gms | German Medical Science

64th Annual Meeting of the German Society of Neurosurgery (DGNC)

German Society of Neurosurgery (DGNC)

26 - 29 May 2013, Düsseldorf

The eradication of “acquired” Chiari after LP-shunts using gravitational valves

Meeting Abstract

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  • Alfred Aschoff - Heidelberg
  • Barbara Vienenkötter - Neurochirurgische Uniklinik Heidelberg

Deutsche Gesellschaft für Neurochirurgie. 64. Jahrestagung der Deutschen Gesellschaft für Neurochirurgie (DGNC). Düsseldorf, 26.-29.05.2013. Düsseldorf: German Medical Science GMS Publishing House; 2013. DocMI.02.03

doi: 10.3205/13dgnc294, urn:nbn:de:0183-13dgnc2947

Published: May 21, 2013

© 2013 Aschoff et al.
This is an Open Access article distributed under the terms of the Creative Commons Attribution License ( You are free: to Share – to copy, distribute and transmit the work, provided the original author and source are credited.



Objective: Lumboperitoneal (LP) shunts were inaugurated by Ferguson in 1898, in 1967 Murtagh introduced the use of Touhy-canulas in catheter placement. These shunts are commonly used in pseudotumor cerebri, therapy-refractory CSF fistulas and selected hydrocephali, but show three specific problems: 1. Especially in children irritations of the cauda-roots by the spinal catheter with potential of pareses and development of scoliosis may occur. 2. The thin catheters (ED/ID usually 1.3/0.8 mm) are at high risk for kinking and rupture. 3. Implanted differential pressure (DP) valves lead often to symptomatic overdrainage. This may lead to herniation of the cerebellar tonsils, first described as “acquired Chiari” (a.C.) by Welch in 1981, up to now themathized in 215 papers. Classical series of Chumas and Payner (93/94) counted a.C. in 70%, more recent papers in 10-20%. A.C. may induce Chiari symptoms and syringomyelia up to cerebral herniation. Even lethal cases are published (Chumas 92, Aoki 90). The disease may be reversible after explanation or conversion to a ventricular shunt. Though LP-implantations are simplier and faster compared to VP-shunts and the mortality in lumbar is 0.3% vs. 0.9% in ventricular shunts (932 pseudotumor-cerebri-cases, Curry 05), many neurosurgeons avoid lumbar derivation due to the above-mentioned problems.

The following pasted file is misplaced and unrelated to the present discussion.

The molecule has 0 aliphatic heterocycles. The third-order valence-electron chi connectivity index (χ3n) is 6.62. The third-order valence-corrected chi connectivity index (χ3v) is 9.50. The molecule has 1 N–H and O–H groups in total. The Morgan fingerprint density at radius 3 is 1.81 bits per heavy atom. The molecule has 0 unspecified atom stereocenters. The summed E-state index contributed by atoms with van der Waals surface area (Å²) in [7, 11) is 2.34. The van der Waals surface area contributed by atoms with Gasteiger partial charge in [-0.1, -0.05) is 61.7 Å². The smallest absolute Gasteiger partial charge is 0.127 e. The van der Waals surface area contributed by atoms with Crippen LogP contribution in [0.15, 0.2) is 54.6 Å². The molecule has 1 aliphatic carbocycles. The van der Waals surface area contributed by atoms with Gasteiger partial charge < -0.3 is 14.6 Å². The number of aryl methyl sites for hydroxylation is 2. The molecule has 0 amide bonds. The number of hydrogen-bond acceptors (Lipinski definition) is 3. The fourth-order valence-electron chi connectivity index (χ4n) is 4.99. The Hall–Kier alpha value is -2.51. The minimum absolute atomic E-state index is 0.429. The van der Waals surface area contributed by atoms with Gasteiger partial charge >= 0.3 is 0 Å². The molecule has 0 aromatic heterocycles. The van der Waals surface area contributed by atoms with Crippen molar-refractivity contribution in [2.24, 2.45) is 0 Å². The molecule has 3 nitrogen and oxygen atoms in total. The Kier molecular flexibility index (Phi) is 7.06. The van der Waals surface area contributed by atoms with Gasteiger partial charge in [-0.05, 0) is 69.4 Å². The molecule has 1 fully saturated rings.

Method: We reevaluated 43 LP- and 26 other spinal shunts between 1984 and 2010 looking for acquired Chiari. Indications were in 41.9% pseudotumor cerebri, in 32.6% CSF fistulas, 11.6% had posthemorrhagic hydrocephali, 13.9% had other indications.

Results: Four of 43 patients with simple DP-valves developed an acquired Chiari (9.3%). In contrast, none of the 26 patients with gravitational (g) valves – preferably Miethke GAV 5/30 cm H2O or Medium Hakim ball-valves in combination with ShuntAssistant 25 cm H2O – showed signs of tonsillar herniation.

Conclusions: G-valves in LP-shunts prevent from spinal overdrainage, thus decreasing the incidence of headaches in vertical position and eliminating the risk of acquired Chiari. In patients with symptomatic overdrainage or even tonsillar herniation additionally implanted g-valves can solve the problems avoiding further complicated course and possible revisions. Precondition for success is a meticulous vertical implantation and adaptation of the g-valve resistance to body length and weight. – Introducing kinking-resistant lumbar catheters – up to now the last unsolved problem – could lead to increasing numbers of lumbar shunting.